Therehas always been a negative response towards foods or products thatare produced from genetically modified ingredients. This is becausepeople believe that genetically modified foods have unknown healthand environmental consequences. Many people view them as a healthrisk and circumstances will force them to use the geneticallymodified organisms. Some people have no issue consuming geneticallymodified foods. This leads to differences in the rate of acceptanceamong people. This paper will focus on the level of acceptance amongstudents of different universities in Canada. The paper will firstidentify the methods used to collect data. This will be achieved byidentifying the subjects, materials to be used and procedures of datacollection. The data will then be represented on a table and graph,which will show the rate of acceptance among students of differentuniversities. The paper will then analyze the data collected from theresearch in order to come up with the results. The paper will finallydiscuss the results obtained from the research. This will be achievethrough discussing the reasons that may have led to differences inacceptance rates among students of different universities and arecommendation will be provided for future researchers on this topic.
InCanada, consumers are willing to buy genetically modified organismsespecially potatoes if they are offered at equal or slightlydiscounted prices. Consumers in this region are willing to pay 35%premium for the genetically modified potatoes[ CITATION Kyn04 l 1033 ].Themain reason for difference in acceptance rates in the differentuniversities is their different attitudes towards science. Thecultures and beliefs of a university will affect the attitudes of itsstudents[ CITATION Pac02 l 1033 ].Forexample, MemorialUniversity of Newfoundland believe that science improves the qualityof life thus influencing their students to accept genetic modifiedfoods which then leads to higher acceptance rate than students in theUniversity of British Columbia and the University of Toronto. Theuniversity builds positive attitudes towards science among itsstudents than the other universities.
Anotherfactor that led to the difference is the level of knowledge amongstudents about genetically modified organisms. Many of the studentsinterviewed from University of British Columbia and the University ofToronto did not know much about these genetically modified foodsunlike the students from Memorial University of Newfoundland. Thestudents claimed that the institution provides them with enoughinformation about GMO in their libraries. This increases theirknowledge about GMO than students from other universities thuscausing the difference in acceptance rates[ CITATION Swi03 l 1033 ].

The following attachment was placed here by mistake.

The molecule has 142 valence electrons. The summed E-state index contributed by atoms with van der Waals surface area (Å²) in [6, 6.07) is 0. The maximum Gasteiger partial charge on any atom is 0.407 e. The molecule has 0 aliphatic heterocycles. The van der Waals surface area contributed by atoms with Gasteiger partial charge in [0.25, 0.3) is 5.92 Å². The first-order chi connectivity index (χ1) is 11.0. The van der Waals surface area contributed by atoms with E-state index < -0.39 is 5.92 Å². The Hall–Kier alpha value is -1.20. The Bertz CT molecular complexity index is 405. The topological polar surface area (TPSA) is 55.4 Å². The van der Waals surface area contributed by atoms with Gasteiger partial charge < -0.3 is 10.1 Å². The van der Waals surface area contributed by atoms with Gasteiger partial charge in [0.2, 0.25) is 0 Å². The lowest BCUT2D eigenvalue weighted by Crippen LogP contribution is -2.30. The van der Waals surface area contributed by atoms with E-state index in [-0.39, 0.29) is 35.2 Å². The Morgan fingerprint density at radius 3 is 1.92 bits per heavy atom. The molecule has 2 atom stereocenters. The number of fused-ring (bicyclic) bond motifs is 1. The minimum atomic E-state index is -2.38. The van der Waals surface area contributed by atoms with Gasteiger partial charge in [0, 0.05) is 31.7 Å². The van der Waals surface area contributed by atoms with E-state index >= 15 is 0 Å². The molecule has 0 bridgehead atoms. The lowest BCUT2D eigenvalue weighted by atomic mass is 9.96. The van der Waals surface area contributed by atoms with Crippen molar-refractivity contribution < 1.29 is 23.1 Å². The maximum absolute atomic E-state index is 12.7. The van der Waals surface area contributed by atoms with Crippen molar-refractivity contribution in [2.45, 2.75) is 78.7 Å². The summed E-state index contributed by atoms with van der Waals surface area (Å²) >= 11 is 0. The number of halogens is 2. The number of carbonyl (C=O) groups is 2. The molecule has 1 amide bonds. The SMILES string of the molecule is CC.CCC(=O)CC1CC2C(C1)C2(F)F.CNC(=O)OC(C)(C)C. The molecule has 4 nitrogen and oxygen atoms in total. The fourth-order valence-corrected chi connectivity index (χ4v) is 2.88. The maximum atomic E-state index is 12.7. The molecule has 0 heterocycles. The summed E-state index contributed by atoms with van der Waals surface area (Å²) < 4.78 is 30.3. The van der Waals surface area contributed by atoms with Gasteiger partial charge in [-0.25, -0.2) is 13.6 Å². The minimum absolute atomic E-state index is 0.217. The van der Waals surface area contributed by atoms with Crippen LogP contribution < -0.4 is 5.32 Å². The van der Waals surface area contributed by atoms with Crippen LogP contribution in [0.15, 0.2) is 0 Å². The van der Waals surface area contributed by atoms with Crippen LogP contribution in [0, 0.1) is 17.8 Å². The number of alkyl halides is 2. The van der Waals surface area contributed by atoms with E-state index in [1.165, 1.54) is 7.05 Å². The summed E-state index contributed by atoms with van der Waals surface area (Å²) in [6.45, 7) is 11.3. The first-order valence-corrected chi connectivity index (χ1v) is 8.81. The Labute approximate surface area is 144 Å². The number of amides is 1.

Finally,the level of research conducted by an institution and its studentswill affect their attitudes[ CITATION Nel01 l 1033 ].Aninstitution that has researched extensively will discover thebenefits of genetically modified organisms and will increase thedegree of acceptance among its members. Students from MemorialUniversity have proper techniques for conducting their research. Thishas enabled them to identify the benefits brought about by GMO andthey have found out that these genetically modified foods are notthat harmful as portrayed by other researcher from other universitiessuch as University of British Columbia and the University of Toronto.This, increases acceptance by students from such a University. Futureresearch on this topic should use more universities in order to comeup with more information that will make the researcher identify whatactually brings about the differences of acceptance among students indifferent universities.
Kynda R. Curtis, J. J., & Wahl, T. I. (2004). Consumer Acceptance of Genetically Modified Food Products in the Developing World. Retrived from:
Nelson, C. (2001). Risk perception, behavior, and consumer response to genetically modified organisms . American Behavioral Scientist, 44(8), 1371-1388.
Pachico, D., & Wolf, M. (2002). Attitudes toward genetically modified food in Colombia. Paper presented at the 6th International ICABR Conference, Ravello, Italy.
Swinnen, J. M., & Francken, N. (2003). Food safety, the media, and the information market. Plenary paper presented at the 25th International Conference of Agricultural Economists . Durban.